Aboriginal language book developed by linguistics scholar set to make mark on Italy

 Binjari women authors from L to R: Maureen Hodgson, Karen Manbulloo, Stella Raymond and Marilyn Frith. Image supplied.
Binjari women authors from L to R: Maureen Hodgson, Karen Manbulloo, Stella Raymond and Marilyn Frith. Image supplied.
Friday 9 March 2018

An Aboriginal language children's book that an ANU linguistics PhD scholar helped develop will be showcased at a major book fair in Italy.

The book, Moli det Bigibigi (Molly the Pig), is one of nine children's fiction books in the Aboriginal language Kriol written and illustrated by Indigenous women from the remote Binjari community near Katherine in the Northern Territory. Moli det Bigibigi will be presented at the Bologna Children's Book Fair at the end of this month.
 
While researching the use of Kriol in Binjari for her PhD, ANU School of Literature, Languages and Linguistics scholar Denise Angelo helped the local women to write and illustrate the stories.
 
"Not only is it the first time community-written stories in Kriol have appeared in print, it's also the first time an Aboriginal Kriol book has appeared on the international stage," said Ms Angelo from the ANU School of Literature, Languages and Linguistics.
 
Moli det Bigibigi (Molly the Pig) was written by Karen Manbulloo and is based on a real-life pet pig in the community which loves eating Weet-Bix.
 
Ms Angelo said the stories have been a big hit with school children.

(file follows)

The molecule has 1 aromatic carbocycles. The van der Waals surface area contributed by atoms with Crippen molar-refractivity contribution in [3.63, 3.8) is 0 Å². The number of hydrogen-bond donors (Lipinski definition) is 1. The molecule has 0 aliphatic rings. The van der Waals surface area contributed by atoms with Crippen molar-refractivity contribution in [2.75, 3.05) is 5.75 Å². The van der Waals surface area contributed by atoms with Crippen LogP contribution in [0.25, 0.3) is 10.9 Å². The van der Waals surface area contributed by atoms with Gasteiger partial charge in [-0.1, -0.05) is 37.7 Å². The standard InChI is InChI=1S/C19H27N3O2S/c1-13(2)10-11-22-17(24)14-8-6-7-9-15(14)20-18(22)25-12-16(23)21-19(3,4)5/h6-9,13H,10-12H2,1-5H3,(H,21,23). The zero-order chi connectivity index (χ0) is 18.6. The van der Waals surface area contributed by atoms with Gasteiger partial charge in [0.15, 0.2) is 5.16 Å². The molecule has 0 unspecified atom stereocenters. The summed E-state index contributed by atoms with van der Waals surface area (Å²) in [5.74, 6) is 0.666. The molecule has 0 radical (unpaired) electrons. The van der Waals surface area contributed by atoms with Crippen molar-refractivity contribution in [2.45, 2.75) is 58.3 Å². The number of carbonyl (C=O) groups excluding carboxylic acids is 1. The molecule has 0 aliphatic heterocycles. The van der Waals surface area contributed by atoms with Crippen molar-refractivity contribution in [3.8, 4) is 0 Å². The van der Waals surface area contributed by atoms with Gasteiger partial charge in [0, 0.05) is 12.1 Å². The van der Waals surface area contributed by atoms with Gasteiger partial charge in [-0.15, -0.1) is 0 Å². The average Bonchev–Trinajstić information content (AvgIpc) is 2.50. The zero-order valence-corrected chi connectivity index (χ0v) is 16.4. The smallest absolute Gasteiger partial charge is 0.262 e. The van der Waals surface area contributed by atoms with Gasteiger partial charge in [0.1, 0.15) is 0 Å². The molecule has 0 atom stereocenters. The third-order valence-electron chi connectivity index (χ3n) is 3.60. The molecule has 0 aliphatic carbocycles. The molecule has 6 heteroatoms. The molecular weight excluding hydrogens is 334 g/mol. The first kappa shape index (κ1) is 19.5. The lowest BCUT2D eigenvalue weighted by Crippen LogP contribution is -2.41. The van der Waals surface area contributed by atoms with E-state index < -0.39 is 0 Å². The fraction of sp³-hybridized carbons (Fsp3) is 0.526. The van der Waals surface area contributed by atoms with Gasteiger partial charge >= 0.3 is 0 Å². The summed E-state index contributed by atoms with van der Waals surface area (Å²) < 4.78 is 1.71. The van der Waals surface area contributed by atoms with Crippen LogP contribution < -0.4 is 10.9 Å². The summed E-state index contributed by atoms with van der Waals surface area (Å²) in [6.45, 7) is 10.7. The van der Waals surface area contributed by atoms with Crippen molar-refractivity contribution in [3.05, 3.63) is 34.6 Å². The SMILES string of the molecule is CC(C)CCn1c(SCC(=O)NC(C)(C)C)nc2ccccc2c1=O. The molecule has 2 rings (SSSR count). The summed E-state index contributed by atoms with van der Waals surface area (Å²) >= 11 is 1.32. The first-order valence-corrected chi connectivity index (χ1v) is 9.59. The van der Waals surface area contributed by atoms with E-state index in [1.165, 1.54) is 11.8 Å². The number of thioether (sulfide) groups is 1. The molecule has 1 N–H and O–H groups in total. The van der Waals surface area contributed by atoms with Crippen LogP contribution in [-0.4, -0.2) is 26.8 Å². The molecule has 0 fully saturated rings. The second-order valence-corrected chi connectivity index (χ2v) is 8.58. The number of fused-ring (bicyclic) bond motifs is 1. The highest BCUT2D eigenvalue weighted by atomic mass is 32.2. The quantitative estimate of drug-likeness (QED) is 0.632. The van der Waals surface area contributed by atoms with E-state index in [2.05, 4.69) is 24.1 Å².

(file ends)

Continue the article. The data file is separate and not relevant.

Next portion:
"When the Binjari women authors did some readings in the schools in Katherine, the Kriol-speaking children were instantly engaged, It was probably the first time they'd heard their vernacular used by an adult up the front of a classroom," said Ms Angelo.
 
The Indigenous Literacy Foundation funded the project to publish the nine Kriol children's books.
 
Ms Angelo said that some religious and school texts had appeared in Kriol in previous decades, but there hadn't been a history of publishing stories in Kriol to read to kids for everyday enjoyment.
 
"Kriol is the most widely spoken contemporary Aboriginal language, it's a living vibrant language, but it's an untapped resource that could be put to better use to support classroom learning," Ms Angelo said.
 
"Binjari people grow up speaking Kriol as their first language, while English might be their third or fourth language.
 
"All the books and all classroom lessons are in English, yet we don't actually teach the English language in most classrooms. The Binjari Kriol books are great because they can help to get the children engaging through the language they're good at."
 
Kriol developed into a full language from a pidjin language during the 20th century. The pidgin was used initially in New South Wales in the early days of colonisation.
 
"Over the past century, Kriol has emerged as the single most important form of communication for modern day communities across much of the cattle belt of the far north of Australia," Ms Angelo said.
 
"There's now demand for the Binjari books from other schools and communities and the Indigenous Literacy Foundation is distributing copies free of charge."
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